was informed of a recent post in The Huffington Post entitled "Stop stretching your hamstrings". This style of article (where we lambast some exercise) has been pretty popular for a number of years and I have certainly contributed my share. This one in particular I could have written 20 years ago when I was pretty strongly against yoga and stretching. I'd go out of my way to find any research that supported my bias.
The point: How are patient's view their pain or injury influences both their behaviours and their sensitivity. Finding ways to change this narrative can be helpful. It might also be relevant the idea of expectancy violation to change pain but I'll stay away from that topic for now.
My good little buddy Adam Meakins wrote another blog post about whether in-session changes in a patient's symptoms are important for long term recovery. As usual he is absolutely wrong (just kidding). He takes the position that they are not important and I am going to give the position on how there are important.
A common physical therapy axiom is to not put strength on dysfunction. The idea behind it can certainly be viewed a number of different ways but I've always interpreted to mean that if someone has pain they just shouldn't ignore it, keep pushing and training hard and they should try to "fix" whatever the underlying cause of the pain is.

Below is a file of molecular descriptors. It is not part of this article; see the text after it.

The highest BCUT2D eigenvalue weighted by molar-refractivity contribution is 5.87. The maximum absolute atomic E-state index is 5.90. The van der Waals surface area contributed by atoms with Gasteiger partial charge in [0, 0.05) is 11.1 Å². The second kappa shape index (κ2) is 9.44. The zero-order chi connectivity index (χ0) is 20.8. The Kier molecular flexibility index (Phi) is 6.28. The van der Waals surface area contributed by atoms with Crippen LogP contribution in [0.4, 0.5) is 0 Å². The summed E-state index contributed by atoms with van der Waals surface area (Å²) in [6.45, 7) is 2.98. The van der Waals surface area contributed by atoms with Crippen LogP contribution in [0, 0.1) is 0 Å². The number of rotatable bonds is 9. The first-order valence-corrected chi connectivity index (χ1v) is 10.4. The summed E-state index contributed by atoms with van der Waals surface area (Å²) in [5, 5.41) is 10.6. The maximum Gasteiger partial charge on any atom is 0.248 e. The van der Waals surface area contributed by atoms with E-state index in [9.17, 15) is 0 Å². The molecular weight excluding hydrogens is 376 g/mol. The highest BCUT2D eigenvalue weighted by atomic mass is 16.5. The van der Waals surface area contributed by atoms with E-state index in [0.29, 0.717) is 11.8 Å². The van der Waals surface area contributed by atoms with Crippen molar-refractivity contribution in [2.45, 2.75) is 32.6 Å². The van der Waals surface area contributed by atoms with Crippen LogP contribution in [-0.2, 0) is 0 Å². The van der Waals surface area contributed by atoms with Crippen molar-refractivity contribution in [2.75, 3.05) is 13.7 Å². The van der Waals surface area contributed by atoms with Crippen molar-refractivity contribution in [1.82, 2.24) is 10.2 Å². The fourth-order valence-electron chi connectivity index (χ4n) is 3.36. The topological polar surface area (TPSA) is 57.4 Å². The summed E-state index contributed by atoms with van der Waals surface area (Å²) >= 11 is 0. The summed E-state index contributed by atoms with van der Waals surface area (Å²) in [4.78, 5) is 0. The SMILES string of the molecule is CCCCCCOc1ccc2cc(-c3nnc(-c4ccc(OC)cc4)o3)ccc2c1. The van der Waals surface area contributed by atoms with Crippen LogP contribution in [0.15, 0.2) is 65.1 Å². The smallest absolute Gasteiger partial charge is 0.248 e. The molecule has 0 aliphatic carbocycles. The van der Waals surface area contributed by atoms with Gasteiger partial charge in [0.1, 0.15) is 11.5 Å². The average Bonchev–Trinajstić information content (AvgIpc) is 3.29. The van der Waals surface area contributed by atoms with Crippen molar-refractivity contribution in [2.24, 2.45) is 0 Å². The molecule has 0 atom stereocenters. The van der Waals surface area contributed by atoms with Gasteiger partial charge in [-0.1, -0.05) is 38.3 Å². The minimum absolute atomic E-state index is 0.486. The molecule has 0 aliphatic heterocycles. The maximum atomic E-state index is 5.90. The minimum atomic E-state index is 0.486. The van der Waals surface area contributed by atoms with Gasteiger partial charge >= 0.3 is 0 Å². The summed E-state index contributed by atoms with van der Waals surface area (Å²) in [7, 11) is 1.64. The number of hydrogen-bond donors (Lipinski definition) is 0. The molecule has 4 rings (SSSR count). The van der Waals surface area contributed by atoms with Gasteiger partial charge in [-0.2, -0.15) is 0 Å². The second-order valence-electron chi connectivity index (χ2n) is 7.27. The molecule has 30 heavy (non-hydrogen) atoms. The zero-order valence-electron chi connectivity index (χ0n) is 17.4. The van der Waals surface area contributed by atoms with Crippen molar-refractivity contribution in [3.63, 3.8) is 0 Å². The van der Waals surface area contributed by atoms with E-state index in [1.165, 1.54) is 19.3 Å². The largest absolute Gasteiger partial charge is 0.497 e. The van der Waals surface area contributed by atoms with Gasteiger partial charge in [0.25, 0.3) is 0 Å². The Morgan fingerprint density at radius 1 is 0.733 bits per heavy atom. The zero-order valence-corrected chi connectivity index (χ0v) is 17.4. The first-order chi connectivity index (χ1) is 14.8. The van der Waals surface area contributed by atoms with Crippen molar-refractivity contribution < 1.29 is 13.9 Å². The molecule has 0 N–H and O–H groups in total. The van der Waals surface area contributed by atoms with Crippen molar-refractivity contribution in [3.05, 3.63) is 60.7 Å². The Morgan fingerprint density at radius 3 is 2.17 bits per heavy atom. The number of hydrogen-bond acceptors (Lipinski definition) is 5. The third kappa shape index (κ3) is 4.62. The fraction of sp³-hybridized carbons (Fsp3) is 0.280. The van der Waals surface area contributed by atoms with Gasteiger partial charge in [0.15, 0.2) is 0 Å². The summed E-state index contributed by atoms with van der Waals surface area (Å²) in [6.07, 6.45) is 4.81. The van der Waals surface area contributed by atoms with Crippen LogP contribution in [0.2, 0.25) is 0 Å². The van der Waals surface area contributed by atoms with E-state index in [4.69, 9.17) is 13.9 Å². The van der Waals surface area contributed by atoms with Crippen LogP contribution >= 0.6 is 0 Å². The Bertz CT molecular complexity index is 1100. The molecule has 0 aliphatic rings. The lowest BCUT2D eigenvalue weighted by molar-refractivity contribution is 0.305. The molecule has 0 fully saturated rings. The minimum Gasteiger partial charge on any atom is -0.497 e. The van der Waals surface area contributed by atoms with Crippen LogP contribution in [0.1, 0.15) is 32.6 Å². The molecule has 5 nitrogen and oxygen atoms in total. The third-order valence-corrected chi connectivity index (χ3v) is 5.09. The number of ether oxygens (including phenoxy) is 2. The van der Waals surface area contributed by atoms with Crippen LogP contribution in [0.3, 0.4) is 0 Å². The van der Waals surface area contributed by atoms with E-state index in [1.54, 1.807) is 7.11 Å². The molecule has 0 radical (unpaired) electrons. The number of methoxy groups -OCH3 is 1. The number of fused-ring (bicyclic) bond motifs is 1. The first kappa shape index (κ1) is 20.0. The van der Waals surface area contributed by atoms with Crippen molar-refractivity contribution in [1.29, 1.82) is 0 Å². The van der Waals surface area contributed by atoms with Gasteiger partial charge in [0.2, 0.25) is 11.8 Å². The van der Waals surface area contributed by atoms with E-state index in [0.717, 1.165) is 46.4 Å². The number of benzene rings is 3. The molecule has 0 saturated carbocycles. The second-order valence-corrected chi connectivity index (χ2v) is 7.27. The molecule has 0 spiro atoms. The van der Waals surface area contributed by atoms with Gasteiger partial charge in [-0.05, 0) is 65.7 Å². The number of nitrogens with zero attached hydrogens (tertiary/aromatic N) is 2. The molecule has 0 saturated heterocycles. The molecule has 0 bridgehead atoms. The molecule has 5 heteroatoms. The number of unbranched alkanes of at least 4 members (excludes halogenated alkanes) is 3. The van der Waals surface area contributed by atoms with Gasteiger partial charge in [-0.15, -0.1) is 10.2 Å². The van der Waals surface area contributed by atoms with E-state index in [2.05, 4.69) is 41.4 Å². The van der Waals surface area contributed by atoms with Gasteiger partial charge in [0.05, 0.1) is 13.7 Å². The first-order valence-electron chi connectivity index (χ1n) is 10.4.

Pain is weird - just ask the dude over at painscience.com. But understanding pain helps us explain pain and explain the sensations many people often feel. Understanding pain can both be a desensitizer in its own right and help facilitate behavioural changes that lead to good rehabilitation.
The low back pain literature suggests that a specific intervention (e.g motor control exercises, targeted strengthening etc) are no more effective than general graded activity interventions. Suggesting that treating pain is not really about fixing some sort of impairment that is causing the persisting problem.
Controlled trials of exercise for low back pain often suggest that the type of exercise doesn't matter. And if you love "stability" exercises then these results can really challenge what you think and could even make us expert clinicians feel like we have less "special" knowledge...always challenging to be confronted with this.